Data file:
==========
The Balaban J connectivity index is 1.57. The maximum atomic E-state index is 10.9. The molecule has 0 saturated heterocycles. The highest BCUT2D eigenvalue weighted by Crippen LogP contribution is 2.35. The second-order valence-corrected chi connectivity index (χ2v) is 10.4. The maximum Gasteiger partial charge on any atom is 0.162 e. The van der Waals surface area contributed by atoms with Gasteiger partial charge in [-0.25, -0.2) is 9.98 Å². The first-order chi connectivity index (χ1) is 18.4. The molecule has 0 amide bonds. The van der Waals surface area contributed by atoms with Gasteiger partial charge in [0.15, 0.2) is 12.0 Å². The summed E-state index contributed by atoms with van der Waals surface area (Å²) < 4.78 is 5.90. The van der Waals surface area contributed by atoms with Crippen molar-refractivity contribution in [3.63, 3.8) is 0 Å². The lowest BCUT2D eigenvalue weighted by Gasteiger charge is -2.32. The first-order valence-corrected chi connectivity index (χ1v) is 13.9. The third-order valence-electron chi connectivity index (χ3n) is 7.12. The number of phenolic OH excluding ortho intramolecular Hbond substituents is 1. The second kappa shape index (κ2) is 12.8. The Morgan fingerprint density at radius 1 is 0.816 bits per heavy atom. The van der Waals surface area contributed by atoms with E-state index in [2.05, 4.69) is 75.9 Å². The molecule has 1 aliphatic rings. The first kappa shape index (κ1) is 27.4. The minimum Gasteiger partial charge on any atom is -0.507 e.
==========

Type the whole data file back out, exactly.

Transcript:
The Balaban J connectivity index is 1.57. The maximum atomic E-state index is 10.9. The molecule has 0 saturated heterocycles. The highest BCUT2D eigenvalue weighted by Crippen LogP contribution is 2.35. The second-order valence-corrected chi connectivity index (χ2v) is 10.4. The maximum Gasteiger partial charge on any atom is 0.162 e. The van der Waals surface area contributed by atoms with Gasteiger partial charge in [-0.25, -0.2) is 9.98 Å². The first-order chi connectivity index (χ1) is 18.4. The molecule has 0 amide bonds. The van der Waals surface area contributed by atoms with Gasteiger partial charge in [0.15, 0.2) is 12.0 Å². The summed E-state index contributed by atoms with van der Waals surface area (Å²) < 4.78 is 5.90. The van der Waals surface area contributed by atoms with Crippen molar-refractivity contribution in [3.63, 3.8) is 0 Å². The lowest BCUT2D eigenvalue weighted by Gasteiger charge is -2.32. The first-order valence-corrected chi connectivity index (χ1v) is 13.9. The third-order valence-electron chi connectivity index (χ3n) is 7.12. The number of phenolic OH excluding ortho intramolecular Hbond substituents is 1. The second kappa shape index (κ2) is 12.8. The Morgan fingerprint density at radius 1 is 0.816 bits per heavy atom. The van der Waals surface area contributed by atoms with E-state index in [2.05, 4.69) is 75.9 Å². The molecule has 1 aliphatic rings. The first kappa shape index (κ1) is 27.4. The minimum Gasteiger partial charge on any atom is -0.507 e.